Seat­tle mayor abused teen, 1984 file says

Northwest Arkansas Democrat-Gazette - - NATIONAL -

SEAT­TLE — An Ore­gon child-wel­fare in­ves­ti­ga­tor con­cluded in the 1980s that Ed Murray, Seat­tle’s mayor, had sex­u­ally abused his foster son, lead­ing state of­fi­cials to con­clude that “un­der no cir­cum­stances” should Murray serve as a foster par­ent in the fu­ture.

The find­ings were re­ported Sunday by the The Seat­tle Times, af­ter Ore­gon’s Depart­ment of Hu­man Ser­vices in April un­earthed old records — pre­vi­ously thought to have been de­stroyed — at the news­pa­per’s re­quest. The agency ini­tially with­held many of the doc­u­ments, but it re­leased them to the Times this month af­ter it ap­pealed, agree­ing that it was in the public in­ter­est to do so.

“In the pro­fes­sional judge­ment of this case­worker who has in­ter­viewed nu­mer­ous chil­dren of all ages and of all lev­els of emo­tional dis­tur­bance re­gard­ing sex­ual abuse, Jeff Simp­son has been sex­u­ally abused by Ed­ward Murray,” Child Pro­tec­tive Ser­vices case­worker Judy But­ler wrote in the May 1984 as­sess­ment.

Simp­son, Murray’s for­mer foster son, is one of four men who pub­licly ac­cused him this spring of sex­u­ally abus­ing them long ago. Murray adamantly de­nies the al­le­ga­tions, but he de­clined to seek re-elec­tion.

In a writ­ten re­sponse Sunday, Murray said the child-wel­fare in­ves­ti­ga­tor never in­ter­viewed him and that nei­ther he nor his at­tor­ney was in­formed of the find­ings at the time. He said the al­le­ga­tions were fully in­ves­ti­gated and pros­e­cu­tors never brought charges.

“That she be­lieved Jeff’s claims at the time and ad­vo­cated on his be­half is painful to see, but does not change the fact that, based on the to­tal­ity of the ev­i­dence that was col­lected, the District At­tor­ney de­clined to file charges,” Murray wrote.

Still, the Times re­ported, the newly dis­closed records re­veal that a Mult­nomah County pros­e­cu­tor de­clined to pur­sue charges be­cause of Simp­son’s trou­bled per­son­al­ity, not be­cause she thought he was ly­ing.

“It was Jeff’s emo­tional in­sta­bil­ity, his­tory of ma­nip­u­la­tive be­hav­ior and the fact that he has again run away and made him­self un­avail­able that forced my de­ci­sion,” Deputy District At­tor­ney Mary Tom­lin­son wrote.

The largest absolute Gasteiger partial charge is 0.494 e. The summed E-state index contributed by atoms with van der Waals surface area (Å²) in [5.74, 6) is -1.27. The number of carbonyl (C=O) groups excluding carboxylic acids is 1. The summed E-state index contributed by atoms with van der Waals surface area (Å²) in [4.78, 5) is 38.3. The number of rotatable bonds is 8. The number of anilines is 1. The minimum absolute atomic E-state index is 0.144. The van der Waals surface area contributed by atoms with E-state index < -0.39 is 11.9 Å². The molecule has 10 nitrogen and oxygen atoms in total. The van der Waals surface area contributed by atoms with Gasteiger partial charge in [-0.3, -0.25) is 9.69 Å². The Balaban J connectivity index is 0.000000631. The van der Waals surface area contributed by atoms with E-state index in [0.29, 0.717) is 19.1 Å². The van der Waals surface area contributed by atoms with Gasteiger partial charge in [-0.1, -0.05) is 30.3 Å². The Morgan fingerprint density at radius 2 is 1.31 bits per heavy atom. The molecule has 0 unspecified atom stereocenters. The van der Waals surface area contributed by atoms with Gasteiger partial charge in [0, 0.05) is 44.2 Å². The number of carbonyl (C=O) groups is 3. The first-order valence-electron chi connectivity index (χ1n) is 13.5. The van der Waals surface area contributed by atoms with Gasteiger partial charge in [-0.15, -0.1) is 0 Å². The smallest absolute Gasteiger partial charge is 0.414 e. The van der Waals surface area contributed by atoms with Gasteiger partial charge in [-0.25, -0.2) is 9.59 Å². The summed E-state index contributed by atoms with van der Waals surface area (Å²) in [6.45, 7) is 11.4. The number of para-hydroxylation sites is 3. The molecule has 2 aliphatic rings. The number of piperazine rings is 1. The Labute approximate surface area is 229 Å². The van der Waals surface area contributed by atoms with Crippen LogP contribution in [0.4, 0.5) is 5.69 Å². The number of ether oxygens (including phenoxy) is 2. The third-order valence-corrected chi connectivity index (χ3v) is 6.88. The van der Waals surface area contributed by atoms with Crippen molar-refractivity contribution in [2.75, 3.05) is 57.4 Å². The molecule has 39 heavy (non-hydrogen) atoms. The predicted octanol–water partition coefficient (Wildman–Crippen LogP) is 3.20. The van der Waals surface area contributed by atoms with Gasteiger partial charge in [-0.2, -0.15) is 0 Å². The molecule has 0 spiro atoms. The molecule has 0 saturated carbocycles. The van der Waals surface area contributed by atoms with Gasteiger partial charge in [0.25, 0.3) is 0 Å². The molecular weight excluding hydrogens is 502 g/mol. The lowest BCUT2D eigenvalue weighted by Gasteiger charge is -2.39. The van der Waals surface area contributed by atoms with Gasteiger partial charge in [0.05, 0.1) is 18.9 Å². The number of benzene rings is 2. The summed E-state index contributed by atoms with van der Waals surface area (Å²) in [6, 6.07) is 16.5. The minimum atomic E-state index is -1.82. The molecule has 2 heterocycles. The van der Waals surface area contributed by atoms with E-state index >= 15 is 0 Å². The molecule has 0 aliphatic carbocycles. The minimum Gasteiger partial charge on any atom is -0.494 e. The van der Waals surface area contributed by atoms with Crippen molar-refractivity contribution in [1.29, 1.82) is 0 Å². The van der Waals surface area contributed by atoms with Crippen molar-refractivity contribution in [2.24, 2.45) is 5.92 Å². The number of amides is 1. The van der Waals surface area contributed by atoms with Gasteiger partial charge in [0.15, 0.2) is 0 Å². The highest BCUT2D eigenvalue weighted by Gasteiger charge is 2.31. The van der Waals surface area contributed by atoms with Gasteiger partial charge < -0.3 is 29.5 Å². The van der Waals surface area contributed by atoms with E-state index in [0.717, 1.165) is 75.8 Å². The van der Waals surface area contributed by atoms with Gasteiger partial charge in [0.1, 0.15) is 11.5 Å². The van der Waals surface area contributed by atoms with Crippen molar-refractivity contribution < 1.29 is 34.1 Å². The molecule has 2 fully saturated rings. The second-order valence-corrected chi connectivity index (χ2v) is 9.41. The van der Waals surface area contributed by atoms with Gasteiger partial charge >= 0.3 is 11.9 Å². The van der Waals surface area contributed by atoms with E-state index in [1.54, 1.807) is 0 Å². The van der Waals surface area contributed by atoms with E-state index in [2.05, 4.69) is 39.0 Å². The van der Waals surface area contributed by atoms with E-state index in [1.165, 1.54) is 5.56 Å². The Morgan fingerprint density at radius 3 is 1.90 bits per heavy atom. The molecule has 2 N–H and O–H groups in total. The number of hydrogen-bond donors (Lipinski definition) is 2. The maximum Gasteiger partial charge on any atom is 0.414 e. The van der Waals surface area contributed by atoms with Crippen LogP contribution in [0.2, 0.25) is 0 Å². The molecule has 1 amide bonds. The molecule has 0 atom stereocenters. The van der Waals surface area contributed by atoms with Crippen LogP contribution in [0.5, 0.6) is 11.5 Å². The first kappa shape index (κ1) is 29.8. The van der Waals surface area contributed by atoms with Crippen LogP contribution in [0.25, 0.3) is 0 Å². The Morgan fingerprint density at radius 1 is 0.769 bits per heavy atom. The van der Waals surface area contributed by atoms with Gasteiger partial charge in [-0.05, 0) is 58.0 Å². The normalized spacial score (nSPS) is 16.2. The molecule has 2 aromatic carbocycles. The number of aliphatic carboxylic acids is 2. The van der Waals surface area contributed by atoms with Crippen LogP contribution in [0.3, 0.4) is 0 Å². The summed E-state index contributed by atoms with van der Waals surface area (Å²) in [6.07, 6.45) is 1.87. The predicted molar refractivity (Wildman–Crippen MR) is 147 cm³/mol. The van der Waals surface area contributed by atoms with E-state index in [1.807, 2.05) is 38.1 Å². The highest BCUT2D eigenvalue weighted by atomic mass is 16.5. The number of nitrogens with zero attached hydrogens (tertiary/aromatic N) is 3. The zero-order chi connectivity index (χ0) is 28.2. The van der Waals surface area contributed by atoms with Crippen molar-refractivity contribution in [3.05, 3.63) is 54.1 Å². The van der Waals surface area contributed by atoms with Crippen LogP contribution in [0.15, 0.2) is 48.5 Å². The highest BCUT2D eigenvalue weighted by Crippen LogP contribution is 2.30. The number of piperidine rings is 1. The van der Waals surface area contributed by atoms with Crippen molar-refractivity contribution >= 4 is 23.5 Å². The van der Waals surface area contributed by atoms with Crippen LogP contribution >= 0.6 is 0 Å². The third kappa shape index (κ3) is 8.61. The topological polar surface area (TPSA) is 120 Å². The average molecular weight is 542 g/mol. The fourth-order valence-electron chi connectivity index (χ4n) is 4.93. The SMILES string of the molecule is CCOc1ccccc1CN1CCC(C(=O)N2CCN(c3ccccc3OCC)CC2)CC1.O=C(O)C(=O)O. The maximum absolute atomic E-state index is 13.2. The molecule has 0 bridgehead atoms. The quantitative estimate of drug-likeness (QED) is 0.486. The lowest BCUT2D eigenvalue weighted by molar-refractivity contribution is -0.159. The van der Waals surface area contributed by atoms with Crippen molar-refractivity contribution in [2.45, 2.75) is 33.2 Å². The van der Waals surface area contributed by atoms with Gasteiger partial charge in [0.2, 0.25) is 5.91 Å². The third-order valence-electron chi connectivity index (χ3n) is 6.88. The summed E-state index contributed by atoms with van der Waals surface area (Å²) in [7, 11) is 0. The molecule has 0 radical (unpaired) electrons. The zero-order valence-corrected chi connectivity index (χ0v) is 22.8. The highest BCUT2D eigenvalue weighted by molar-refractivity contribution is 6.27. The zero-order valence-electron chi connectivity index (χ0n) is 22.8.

She added: “We could not be sure of meet­ing the high bur­den of proof in a crim­i­nal case — of proof be­yond a rea­son­able doubt and to a moral cer­tainty. How­ever, this in no way means that the District At­tor­ney’s Of­fice has de­cided Jeff’s al­le­ga­tions are not true.”

Simp­son, now 49, had been aban­doned as an in­fant. He lived un­der Murray’s care for nearly a year and a half as a teenager, af­ter meet­ing him when Murray coun­seled him at a Port­land cen­ter for trou­bled teens in the late 1970s.

Simp­son said the abuse be­gan in 1980, when he was 13 and spend­ing a week­end with Murray. The abuse con­tin­ued af­ter Murray be­came his foster fa­ther and lasted un­til he left Murray’s care at age 16, Simp­son said. At times, Murray paid Simp­son $10 or gave him drugs for sex, he said.

He con­sid­ered su­ing Murray in 2008, but his lawyer de­clined to pur­sue the case over a statute of lim­i­ta­tions is­sue. By then, Murray was a Washington state sen­a­tor, Demo­cratic power bro­ker and gay-rights ad­vo­cate. He was elected mayor in 2013.

Simp­son told the Times that he was happy the Ore­gon doc­u­ments backed his claims.

“Wow, wow. Thank you, Je­sus,” he said.

Simp­son added that he and his at­tor­ney had tried to find such doc­u­ments, but they were told that none ex­isted.

The Times first pub­lished de­tails about Simp­son’s claims in April when a Kent man, Delvonn Heckard, made sim­i­lar ac­cu­sa­tions against Murray in a sex­ual-abuse law­suit. Heckard with­drew his law­suit in June, say­ing he in­tends to re­file af­ter Murray leaves of­fice.

In May, Murray’s per­sonal spokesman, Jeff Read­ing, pro­vided the Times with copies of sev­eral state­ments from peo­ple who sup­ported Murray when Simp­son first made his al­le­ga­tions in 1984.

Read­ing said he was pro­vid­ing the in­for­ma­tion be­cause “there is an ex­ist­ing body of ev­i­dence that re­buts and con­tra­dicts what Jeff has said.”

One was from a coun­selor who had worked with Simp­son at Murray’s re­quest, and said he “did not be­lieve that al­le­ga­tion at the time, and found it to be com­pletely ir­ra­tional.”

Some of the same state­ments were in­cluded in the state foster records re­leased this month. The in­ves­ti­ga­tor con­sid­ered them be­fore mak­ing her find­ing, the news­pa­per re­ported.

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